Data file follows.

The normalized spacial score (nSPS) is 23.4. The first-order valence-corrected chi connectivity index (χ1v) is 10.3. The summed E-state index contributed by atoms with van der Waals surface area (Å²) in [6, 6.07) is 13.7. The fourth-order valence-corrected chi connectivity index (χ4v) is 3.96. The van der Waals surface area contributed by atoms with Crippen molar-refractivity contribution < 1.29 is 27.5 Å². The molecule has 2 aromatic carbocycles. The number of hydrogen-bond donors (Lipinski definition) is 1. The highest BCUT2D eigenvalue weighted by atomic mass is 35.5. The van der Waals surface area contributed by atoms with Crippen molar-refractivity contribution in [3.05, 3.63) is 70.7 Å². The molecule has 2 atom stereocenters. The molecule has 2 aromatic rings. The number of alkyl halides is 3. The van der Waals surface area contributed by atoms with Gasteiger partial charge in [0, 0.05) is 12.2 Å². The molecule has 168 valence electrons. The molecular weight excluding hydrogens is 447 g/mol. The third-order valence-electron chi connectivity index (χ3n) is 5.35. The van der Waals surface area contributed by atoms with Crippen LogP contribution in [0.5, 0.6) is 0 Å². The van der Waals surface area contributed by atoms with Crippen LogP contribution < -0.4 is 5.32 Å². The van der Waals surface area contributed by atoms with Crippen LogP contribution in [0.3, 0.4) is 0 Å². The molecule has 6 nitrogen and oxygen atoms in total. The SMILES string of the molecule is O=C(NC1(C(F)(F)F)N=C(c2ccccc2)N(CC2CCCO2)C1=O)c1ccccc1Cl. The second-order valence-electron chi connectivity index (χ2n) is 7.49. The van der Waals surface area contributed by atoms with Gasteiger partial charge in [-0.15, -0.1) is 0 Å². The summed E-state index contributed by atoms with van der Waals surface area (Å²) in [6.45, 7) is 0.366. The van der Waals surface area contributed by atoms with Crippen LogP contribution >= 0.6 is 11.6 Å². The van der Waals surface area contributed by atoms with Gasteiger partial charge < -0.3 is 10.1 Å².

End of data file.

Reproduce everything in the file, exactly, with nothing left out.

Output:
The normalized spacial score (nSPS) is 23.4. The first-order valence-corrected chi connectivity index (χ1v) is 10.3. The summed E-state index contributed by atoms with van der Waals surface area (Å²) in [6, 6.07) is 13.7. The fourth-order valence-corrected chi connectivity index (χ4v) is 3.96. The van der Waals surface area contributed by atoms with Crippen molar-refractivity contribution < 1.29 is 27.5 Å². The molecule has 2 aromatic carbocycles. The number of hydrogen-bond donors (Lipinski definition) is 1. The highest BCUT2D eigenvalue weighted by atomic mass is 35.5. The van der Waals surface area contributed by atoms with Crippen molar-refractivity contribution in [3.05, 3.63) is 70.7 Å². The molecule has 2 atom stereocenters. The molecule has 2 aromatic rings. The number of alkyl halides is 3. The van der Waals surface area contributed by atoms with Gasteiger partial charge in [0, 0.05) is 12.2 Å². The molecule has 168 valence electrons. The molecular weight excluding hydrogens is 447 g/mol. The third-order valence-electron chi connectivity index (χ3n) is 5.35. The van der Waals surface area contributed by atoms with Crippen LogP contribution in [0.5, 0.6) is 0 Å². The van der Waals surface area contributed by atoms with Crippen LogP contribution < -0.4 is 5.32 Å². The van der Waals surface area contributed by atoms with Crippen LogP contribution in [0.3, 0.4) is 0 Å². The molecule has 6 nitrogen and oxygen atoms in total. The SMILES string of the molecule is O=C(NC1(C(F)(F)F)N=C(c2ccccc2)N(CC2CCCO2)C1=O)c1ccccc1Cl. The second-order valence-electron chi connectivity index (χ2n) is 7.49. The van der Waals surface area contributed by atoms with Gasteiger partial charge in [-0.15, -0.1) is 0 Å². The summed E-state index contributed by atoms with van der Waals surface area (Å²) in [6.45, 7) is 0.366. The van der Waals surface area contributed by atoms with Crippen LogP contribution >= 0.6 is 11.6 Å². The van der Waals surface area contributed by atoms with Gasteiger partial charge < -0.3 is 10.1 Å².